Marshawn Lynch Sits During Anthem and That is Okay....
Yes America, Oakland Raiders RB Marshawn Lynch chose Saturday night as an opportunity to make a statement by sitting during the National Anthem. And you should be alright with his choice.
Non-violent statements--whether you agree or not--are a staple of American life. Despite (and yes, this is a bit of a political statement) the increased rhetoric against the press our anyone who doesn't agree with what a politician tells you you should believe have created an atmosphere of "Everything I say is right and there is no other choice".
And I say this in the shadow of the horrific chaos in Charlottesville, Virginia where instead of peacefully stating their opinions---certain groups (who we won't name) have chosen to make a violent statement about beliefs that are not acceptable in any society.
Marshawn Lynch followed the lead of Colin Kaepernick and stayed seated during the anthem Saturday night during a football game. We suspect---but don't know for sure that Lynch was doing it to support Kaepernick who has essentially been blackballed by the NFL for doing the same thing in 2016.
And the reason he (Kaepernick) sat...was to make a statement. A non-violent and visible but not obnoxious statement about the treatment of blacks by police. You should be and are free to chose whether you agree with that statement or not. Saturday night, Lynch was doing what he felt strongly about--supporting Kaepernick and what he said.
After the game, Raiders Coach Jack Del Rio explained what happened--telling reporters he and Lynch talked and Del Rio supported his running back's decision....
The decision to kneel during the National Anthem should not be one that costs you the ability to make a living. If I were to tell you that I didn't hold my hand over my heart during the reading of the Pledge of Allegiance---would you castigate me for not conforming??
No, you cannot compare anything Kaepernick did or said nor Lynch to the actions in Charlottesville. The only similarity is the expression of set of beliefs. There is a big difference between advocating discussion and advocating violence. If you can't see that---you probably should not be reading this.
EVERYTHING the neo-nazi's and white supremacists say is in our opinion reprehensible and has no place in modern society at any time. They aren't looking for a rational discussion and a diverse set of viewpoints.....Kaepernick and other NFL players raise a question that should be part of a bigger conversation.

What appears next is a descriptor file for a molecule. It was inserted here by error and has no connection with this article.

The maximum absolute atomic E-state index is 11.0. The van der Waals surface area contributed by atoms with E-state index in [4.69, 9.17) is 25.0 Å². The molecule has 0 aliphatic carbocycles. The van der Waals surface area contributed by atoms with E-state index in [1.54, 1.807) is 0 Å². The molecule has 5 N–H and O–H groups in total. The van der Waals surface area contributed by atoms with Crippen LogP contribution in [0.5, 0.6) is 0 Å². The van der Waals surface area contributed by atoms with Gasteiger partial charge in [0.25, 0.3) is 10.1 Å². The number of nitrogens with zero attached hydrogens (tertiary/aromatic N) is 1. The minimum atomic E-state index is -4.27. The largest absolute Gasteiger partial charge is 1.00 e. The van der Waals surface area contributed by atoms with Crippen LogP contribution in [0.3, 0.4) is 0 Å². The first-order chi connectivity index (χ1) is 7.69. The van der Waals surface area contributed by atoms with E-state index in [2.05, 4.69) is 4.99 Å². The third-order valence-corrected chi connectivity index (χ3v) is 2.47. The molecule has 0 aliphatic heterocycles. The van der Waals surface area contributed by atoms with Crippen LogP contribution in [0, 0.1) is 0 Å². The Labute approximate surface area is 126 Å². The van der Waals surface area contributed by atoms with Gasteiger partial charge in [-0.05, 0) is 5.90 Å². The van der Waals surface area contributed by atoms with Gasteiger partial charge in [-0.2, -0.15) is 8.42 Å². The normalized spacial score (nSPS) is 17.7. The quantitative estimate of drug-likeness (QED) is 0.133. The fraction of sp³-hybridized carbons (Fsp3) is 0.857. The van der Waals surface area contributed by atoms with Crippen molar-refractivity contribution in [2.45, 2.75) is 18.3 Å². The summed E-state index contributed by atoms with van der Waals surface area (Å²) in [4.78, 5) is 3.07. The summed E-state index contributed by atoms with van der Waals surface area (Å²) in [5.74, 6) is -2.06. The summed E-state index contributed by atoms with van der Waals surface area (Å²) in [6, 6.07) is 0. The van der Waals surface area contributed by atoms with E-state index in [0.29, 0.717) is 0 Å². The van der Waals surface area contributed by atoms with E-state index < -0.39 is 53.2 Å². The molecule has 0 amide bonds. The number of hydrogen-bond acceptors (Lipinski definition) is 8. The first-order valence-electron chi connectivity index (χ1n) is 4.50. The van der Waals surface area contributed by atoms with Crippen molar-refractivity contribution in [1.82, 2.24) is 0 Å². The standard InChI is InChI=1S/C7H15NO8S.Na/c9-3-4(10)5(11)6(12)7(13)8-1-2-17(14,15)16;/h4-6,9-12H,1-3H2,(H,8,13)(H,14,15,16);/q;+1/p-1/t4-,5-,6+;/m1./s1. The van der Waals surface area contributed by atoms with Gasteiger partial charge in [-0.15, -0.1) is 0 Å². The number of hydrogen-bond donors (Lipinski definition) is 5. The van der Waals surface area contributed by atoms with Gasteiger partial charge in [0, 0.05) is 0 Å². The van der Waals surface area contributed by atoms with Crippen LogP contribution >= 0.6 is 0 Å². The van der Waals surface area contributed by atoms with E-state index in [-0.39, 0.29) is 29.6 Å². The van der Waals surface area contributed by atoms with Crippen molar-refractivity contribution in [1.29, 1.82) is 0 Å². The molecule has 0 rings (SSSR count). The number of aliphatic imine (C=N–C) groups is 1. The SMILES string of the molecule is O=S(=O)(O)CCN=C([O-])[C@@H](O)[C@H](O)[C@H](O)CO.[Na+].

I'm not going to sit here and quote statistics and studies about how often blacks are presumed to be guilty or harassed by police simply due to the color of their skin, if you consume any news at all--you should be aware of this.
Rather---I'm going to tell you if you've read this far that not a single thing they (Kaepernick and Lynch) are doing should have any impact on you or your life. It's what they believe should be discussed in public, not whispered about in private--and that's their choice. If it upsets you so much it makes you tune out the NFL...well then so be it. But it also speaks a lot more about a lack of open minded-ness than it does the NFL or athletes in general.
Athletes are not robots nor should they ever be considered as such. They are people. And people have beliefs and opinions. They have a public forum due to the nature of their jobs. They should be able to make an impact. As long as their beliefs or opinions don't fly in the face of what is acceptable in a modern society---which these days seems to almost always involve politics and what cable news tells those who follow politics as a sport is or should be right---you should not be offended.
I know full well a segment of my friends will be offended at this post. And I'm okay with that. Like many--I have friends with differing views on what is right and what is wrong in the world and how it is portrayed. Life is about diversity of opinions and to have a wide, broad range of views to keep yourself diverse and properly informed. If we don't agree politically by no means does or should it mean we cannot be friends.
We don't all have to agree about the things people do or the things people say---it's not expected by anyone. The problem--in my view---of today's society is that you have to be either conservative or liberal and one view has to hate everything the other stands for without thought or middle ground. And unto itself is the root of far too many of these arguments.
There's nothing wrong with identifying yourself as one viewpoint or the other. But to not be willing to understand or respect the right of an athlete...or someone who's politics differ from yours to make a stand for what they feel is an injustice is just plain wrong. (And again---the nut jobs in Charlottesville don't qualify for this---the advocating of nut-job Nazi or racist beliefs in not acceptable under any circumstances in any universe.)
So I applaud Marshawn Lynch and respect Colin Kaepernick. They are trying to draw attention to something they feel needs to be discussed. And if kneeling for the National Anthem is what gets the conversation started...then so be it....
And besides. It's my blog, if you don't like or agree with what I'm saying here---that's your choice, you don't have to....